Intermittent periods of dieting may be more effective for men than regular periods of dieting.

► Men particularly enjoy the use of pedometers to monitor their physical activity.

► Men prefer interventions that are individualized, fact-based, flexible, use business-like language, and include simple to understand information.

► Men are less likely than women to do well using the drug Orlistat to help long-term weight-loss maintenance.

► Men differ from women when it comes to encouraging them and maintaining participation in weight-loss programs.

Men are significantly less likely than women to join a weight-loss program, but once recruited they are less likely than women to drop out.

► Middle-aged men in particular, are more motivated to lose weight once they become aware that they have a health problem, for example, being diagnosed as “obese” by a health care professional.

Understanding the health benefits of losing weight can act as a motivator for men, for example, knowing that weight loss may prevent the development of type 2 diabetes mellitus or that weight reduction may improve erectile function.

Strong Social Ties Protect Men From Suicide

Being socially connected to others appears to protect men against suicide, according to a new study.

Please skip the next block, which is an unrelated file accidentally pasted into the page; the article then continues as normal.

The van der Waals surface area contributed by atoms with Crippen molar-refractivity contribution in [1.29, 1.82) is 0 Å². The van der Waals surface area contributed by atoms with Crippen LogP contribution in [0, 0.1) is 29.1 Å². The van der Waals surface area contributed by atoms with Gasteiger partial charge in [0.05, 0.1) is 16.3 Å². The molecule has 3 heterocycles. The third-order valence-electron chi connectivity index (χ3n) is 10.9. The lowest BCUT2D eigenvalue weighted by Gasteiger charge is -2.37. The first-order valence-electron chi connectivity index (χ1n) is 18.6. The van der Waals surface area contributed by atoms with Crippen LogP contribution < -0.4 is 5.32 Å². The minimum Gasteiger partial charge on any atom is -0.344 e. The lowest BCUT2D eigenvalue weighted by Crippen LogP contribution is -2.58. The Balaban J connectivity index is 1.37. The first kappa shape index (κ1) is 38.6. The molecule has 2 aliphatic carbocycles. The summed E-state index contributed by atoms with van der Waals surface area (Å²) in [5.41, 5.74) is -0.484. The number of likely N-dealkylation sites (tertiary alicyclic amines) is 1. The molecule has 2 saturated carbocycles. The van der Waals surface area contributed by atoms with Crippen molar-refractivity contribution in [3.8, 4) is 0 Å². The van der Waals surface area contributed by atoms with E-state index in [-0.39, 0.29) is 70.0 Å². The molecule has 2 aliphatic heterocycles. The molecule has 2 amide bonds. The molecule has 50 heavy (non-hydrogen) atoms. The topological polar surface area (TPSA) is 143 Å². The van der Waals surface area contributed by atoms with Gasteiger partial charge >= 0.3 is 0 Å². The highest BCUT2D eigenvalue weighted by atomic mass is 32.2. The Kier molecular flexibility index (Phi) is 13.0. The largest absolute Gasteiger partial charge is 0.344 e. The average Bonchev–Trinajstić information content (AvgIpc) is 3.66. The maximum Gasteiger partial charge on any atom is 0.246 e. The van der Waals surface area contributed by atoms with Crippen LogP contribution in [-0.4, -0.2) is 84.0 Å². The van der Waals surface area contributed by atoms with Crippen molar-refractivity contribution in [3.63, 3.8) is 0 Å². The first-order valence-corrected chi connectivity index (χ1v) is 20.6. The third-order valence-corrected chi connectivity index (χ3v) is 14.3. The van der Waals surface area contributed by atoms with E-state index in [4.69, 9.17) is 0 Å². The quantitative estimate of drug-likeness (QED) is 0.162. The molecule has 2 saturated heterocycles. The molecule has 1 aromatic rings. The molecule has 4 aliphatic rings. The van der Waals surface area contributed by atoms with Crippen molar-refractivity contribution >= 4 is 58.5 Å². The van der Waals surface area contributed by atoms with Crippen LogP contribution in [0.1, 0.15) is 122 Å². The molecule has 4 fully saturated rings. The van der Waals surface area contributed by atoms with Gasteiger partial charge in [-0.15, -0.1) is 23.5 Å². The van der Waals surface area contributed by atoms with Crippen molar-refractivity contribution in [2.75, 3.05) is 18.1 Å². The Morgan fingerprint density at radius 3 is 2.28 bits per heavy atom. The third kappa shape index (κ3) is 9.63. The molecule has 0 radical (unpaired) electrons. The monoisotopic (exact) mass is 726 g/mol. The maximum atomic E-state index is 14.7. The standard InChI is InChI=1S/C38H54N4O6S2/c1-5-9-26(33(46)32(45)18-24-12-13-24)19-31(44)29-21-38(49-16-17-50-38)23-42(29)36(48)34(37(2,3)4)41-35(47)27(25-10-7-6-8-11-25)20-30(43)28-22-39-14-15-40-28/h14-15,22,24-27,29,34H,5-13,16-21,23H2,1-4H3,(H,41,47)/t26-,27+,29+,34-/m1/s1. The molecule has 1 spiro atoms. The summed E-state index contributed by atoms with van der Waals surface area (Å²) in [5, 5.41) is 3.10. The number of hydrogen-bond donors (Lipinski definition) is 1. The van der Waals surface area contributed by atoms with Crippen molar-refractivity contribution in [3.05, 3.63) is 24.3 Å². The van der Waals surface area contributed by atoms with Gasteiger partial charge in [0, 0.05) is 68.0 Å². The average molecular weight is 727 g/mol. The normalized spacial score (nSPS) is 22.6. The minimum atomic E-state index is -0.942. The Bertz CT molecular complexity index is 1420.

Social integration acts as a safety net to lower the risk of suicide among men.

We speculate that men who are more socially well integrated may have greater access to emotional support and have more opportunities for social engagement and reinforcement of meaningful social roles,” said Alexander Tsai, MD, PhD, Assistant Professor of Psychiatry at Harvard Medical School in Boston.

Suicide is one of the 10 leading causes of death among men in the United States, and suicides among middle-aged men are increasing.

Current trends in research and prevention efforts usually emphasize the psychiatric, psychological, or biological aspects of what drives suicidal thinking and suicidal behavior.

However, research has shown that a substantial proportion of suicides occur in the absence of a formally diagnosed mental disorder, suggesting that a deeper understanding of factors driving suicide is needed, he said.